GREENFIELD — When it comes to getting students excited about learning, Rebecca Schini knows it’s best to start early.
But as a high school science teacher, she knows her options to reach children can be somewhat limited. That’s why Schini organized the S.T.E.M. Outreach Program, which seeks to introduce students in elementary grades to the high school’s programs in science, technology, engineering and math.
Once classes resume after fall break, Schini will recruit high school students to take interactive projects into G-C’s elementary schools.
Not only do the projects – ranging from water rockets to robots – allow students to see S.T.E.M. skills in action, but the interactive nature allows them to forge relationships with students already interested in pursuing careers in those fields.
“They look up to the high schoolers,” Schini said. “They’re such big role models that why not use them?”
The program, now in its second year, is funded by an Educational Enrichment Grant provided by the Greenfield Central School Foundation. Grant recipients were announced at the foundation’s recent Red Letter Gala, and funds were distributed last week, said foundation executive director Myra Bleill.
Called the “E squared” grants, these funds support programs in schools across the corporation. This year’s grants, awarded to 13 individual programs, totaled about $6,000.
Many programs, like Schini’s, run throughout the school year and depend on funding from the foundation to continue, Bleill said.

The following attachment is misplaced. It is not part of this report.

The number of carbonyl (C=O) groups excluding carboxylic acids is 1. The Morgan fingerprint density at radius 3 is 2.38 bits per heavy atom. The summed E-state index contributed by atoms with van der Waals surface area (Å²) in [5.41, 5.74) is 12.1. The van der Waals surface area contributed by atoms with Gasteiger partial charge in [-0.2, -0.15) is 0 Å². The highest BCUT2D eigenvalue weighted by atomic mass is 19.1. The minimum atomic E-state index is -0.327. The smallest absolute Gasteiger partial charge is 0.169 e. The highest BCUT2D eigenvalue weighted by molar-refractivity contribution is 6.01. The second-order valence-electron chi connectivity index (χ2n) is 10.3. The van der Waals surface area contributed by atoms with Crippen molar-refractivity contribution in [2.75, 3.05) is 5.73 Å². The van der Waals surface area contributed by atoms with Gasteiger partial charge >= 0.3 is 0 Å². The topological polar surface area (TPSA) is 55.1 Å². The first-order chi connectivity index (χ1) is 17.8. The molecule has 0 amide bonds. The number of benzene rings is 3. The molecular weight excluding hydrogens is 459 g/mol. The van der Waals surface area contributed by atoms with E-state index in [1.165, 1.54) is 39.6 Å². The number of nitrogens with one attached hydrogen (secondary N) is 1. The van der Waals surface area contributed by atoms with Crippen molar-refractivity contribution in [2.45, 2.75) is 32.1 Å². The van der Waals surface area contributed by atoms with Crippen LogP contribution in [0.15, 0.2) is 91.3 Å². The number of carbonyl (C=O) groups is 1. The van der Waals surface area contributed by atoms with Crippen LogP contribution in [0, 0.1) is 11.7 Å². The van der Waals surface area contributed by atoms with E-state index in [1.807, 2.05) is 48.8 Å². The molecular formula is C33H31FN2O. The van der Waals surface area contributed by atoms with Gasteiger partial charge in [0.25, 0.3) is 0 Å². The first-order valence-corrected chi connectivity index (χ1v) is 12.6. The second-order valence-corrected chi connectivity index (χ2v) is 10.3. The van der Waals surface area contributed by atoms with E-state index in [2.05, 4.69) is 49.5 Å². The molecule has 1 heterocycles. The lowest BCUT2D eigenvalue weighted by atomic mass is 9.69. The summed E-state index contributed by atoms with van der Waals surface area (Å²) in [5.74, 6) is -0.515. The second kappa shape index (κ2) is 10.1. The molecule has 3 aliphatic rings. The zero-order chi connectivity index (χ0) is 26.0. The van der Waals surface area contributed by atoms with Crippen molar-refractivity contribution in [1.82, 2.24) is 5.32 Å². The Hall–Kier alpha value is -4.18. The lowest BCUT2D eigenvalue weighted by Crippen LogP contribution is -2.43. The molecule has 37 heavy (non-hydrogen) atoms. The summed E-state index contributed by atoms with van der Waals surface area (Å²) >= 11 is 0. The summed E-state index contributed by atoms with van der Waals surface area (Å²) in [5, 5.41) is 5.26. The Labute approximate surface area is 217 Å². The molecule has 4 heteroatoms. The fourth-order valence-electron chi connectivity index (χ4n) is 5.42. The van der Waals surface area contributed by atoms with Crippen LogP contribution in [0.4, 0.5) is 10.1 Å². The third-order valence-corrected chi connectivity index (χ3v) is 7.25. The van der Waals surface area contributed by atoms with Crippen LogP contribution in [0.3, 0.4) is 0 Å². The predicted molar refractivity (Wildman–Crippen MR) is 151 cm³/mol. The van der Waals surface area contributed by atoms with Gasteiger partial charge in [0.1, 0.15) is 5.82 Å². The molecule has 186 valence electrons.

“It’s just money that’s not available easily,” she said. “The school system doesn’t have it, and the teacher shouldn’t really have to take it out of their pocket.”
This year, Schini hopes to work with students in third through sixth grade. The goal of the outreach program, she noted, is twofold. The educational merits are obvious, but there is also a second objective that requires help from students like Dana Woodworth.
The 15-year-old sophomore is one of few females in the high school’s engineering academy, and that makes her influence especially important to youngsters, Schini said.
Woodworth was one of those called upon last year to participate in the outreach program.
“We figure if the females that are involved in our academy can go out and work with these kids, then maybe, the young girls can be like, ‘You know, it’s really kind of fun,’” Schini said.
Woodworth said students looked beyond the educational aspect of the activities – such as creating a tower out of uncooked spaghetti noodles and marshmallows – and just had fun.
Woodworth said she’s gotten used to being one of few girls in her engineering classes, though she hopes she might change that by working with younger students and exposing them to new experiences.
“When I went to the high school, I didn’t know about half the clubs,” she said. “It’s important to know what’s out there for you.”